4. Cleveland Cavaliers — Enes Kanter, Turkey
This draft is loaded with foreign prospects, and Kanter is probably the best of them. He's a big upgrade over the Turkish center the Cavs already have (Semih Erden) — he's a highly skilled big man on both ends of the floor, and he's shown the range to knock down a deadly jump shot. We don't know much about Kanter yet, but we know he can play.
5. Toronto Raptors — Jan Vesely, Czech Republic
There's been a ton of buzz lately about the Raptors changing course at the last minute and grabbing UConn's Kemba Walker, the hero of the NCAA tournament. I'm not buying it. Vesely is still the best fit in Toronto. He's a long, athletic big man who can strengthen their team defensively by giving them a shot-blocking presence down low. That, not another high-volume scorer at the guard position, is what they need most.
6. Washington Wizards — Kawhi Leonard, San Diego State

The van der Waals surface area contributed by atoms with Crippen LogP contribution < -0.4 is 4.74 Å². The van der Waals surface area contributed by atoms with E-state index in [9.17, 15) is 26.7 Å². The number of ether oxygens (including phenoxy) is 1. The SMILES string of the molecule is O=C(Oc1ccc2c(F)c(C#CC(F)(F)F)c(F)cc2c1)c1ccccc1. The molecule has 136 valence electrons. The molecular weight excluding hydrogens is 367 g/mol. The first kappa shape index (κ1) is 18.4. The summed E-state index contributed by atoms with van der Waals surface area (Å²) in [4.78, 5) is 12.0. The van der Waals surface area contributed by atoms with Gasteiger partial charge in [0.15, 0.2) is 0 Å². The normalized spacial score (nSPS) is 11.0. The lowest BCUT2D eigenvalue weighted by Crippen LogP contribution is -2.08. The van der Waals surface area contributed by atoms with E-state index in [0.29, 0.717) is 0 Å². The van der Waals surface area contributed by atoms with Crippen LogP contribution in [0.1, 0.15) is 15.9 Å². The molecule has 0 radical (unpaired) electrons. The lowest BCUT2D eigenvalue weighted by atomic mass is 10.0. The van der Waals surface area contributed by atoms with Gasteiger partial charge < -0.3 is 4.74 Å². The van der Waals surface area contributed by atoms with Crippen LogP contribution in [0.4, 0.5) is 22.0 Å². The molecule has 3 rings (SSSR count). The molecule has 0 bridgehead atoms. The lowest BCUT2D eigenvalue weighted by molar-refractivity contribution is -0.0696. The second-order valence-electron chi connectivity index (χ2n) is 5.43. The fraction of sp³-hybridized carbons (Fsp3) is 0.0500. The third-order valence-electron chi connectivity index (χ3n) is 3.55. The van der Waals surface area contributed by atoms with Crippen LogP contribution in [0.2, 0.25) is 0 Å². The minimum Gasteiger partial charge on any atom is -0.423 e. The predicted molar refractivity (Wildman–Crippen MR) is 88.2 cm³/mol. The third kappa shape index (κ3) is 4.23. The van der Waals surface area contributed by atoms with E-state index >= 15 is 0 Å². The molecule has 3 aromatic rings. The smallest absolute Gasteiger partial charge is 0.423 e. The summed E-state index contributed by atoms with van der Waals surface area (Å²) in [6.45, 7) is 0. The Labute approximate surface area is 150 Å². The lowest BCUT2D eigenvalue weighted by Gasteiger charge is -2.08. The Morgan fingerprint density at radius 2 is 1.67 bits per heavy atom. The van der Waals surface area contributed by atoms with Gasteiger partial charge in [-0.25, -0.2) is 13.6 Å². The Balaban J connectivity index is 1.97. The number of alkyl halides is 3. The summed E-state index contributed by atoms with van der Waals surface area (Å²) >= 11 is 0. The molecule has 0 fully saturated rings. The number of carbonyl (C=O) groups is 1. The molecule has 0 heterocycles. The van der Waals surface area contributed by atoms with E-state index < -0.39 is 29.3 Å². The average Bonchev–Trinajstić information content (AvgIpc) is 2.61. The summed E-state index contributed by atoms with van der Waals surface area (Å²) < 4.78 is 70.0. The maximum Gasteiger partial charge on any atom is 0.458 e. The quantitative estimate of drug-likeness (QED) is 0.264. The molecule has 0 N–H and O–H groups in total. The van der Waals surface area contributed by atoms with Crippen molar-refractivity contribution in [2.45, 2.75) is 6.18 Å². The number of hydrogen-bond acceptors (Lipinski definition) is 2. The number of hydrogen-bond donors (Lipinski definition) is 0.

Leonard is a small forward, but a very versatile one. He does it all — he scores, he rebounds, he defends, he makes plays for others. He single-handedly carried San Diego State into the Big Dance last year, and he'll have an immediate impact in the NBA. Imagine Leonard, John Wall, JaVale McGee and Andray Blatche all in the same starting lineup. That is one intriguing young basketball team.
7. Sacramento Kings — Kemba Walker, UConn
It's a risky pick for the Kings, because they kind of already have their own "point guard who can't play point guard" in Tyreke Evans. They might not want another one in Kemba. But the former March Madness hero is a dynamic scorer, an unbelievable competitor and he's got his head on straighter than the other young stars in Sacramento. He might be just the addition that this wayward young Kings team needs.
8. Detroit Pistons — Bismack Biyombo, Spain